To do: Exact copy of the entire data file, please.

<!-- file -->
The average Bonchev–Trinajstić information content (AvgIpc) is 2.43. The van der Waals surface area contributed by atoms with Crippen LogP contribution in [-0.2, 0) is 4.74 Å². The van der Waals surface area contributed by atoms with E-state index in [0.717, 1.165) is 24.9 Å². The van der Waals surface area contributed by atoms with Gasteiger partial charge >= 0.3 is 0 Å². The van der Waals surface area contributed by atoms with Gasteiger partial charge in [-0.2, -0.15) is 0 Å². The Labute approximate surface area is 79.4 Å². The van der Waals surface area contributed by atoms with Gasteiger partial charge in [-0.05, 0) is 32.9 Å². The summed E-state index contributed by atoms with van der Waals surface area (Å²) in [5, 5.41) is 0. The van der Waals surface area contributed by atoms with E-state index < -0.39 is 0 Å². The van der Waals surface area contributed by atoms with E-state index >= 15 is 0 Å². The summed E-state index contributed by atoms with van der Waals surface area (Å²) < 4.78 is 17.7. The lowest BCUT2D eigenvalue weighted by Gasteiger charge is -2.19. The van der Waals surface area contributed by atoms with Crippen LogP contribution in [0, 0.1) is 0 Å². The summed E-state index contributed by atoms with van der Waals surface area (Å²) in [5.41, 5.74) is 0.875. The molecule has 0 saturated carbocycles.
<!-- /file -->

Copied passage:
The average Bonchev–Trinajstić information content (AvgIpc) is 2.43. The van der Waals surface area contributed by atoms with Crippen LogP contribution in [-0.2, 0) is 4.74 Å². The van der Waals surface area contributed by atoms with E-state index in [0.717, 1.165) is 24.9 Å². The van der Waals surface area contributed by atoms with Gasteiger partial charge >= 0.3 is 0 Å². The van der Waals surface area contributed by atoms with Gasteiger partial charge in [-0.2, -0.15) is 0 Å². The Labute approximate surface area is 79.4 Å². The van der Waals surface area contributed by atoms with Gasteiger partial charge in [-0.05, 0) is 32.9 Å². The summed E-state index contributed by atoms with van der Waals surface area (Å²) in [5, 5.41) is 0. The van der Waals surface area contributed by atoms with E-state index < -0.39 is 0 Å². The van der Waals surface area contributed by atoms with E-state index >= 15 is 0 Å². The summed E-state index contributed by atoms with van der Waals surface area (Å²) < 4.78 is 17.7. The lowest BCUT2D eigenvalue weighted by Gasteiger charge is -2.19. The van der Waals surface area contributed by atoms with Crippen LogP contribution in [0, 0.1) is 0 Å². The summed E-state index contributed by atoms with van der Waals surface area (Å²) in [5.41, 5.74) is 0.875. The molecule has 0 saturated carbocycles.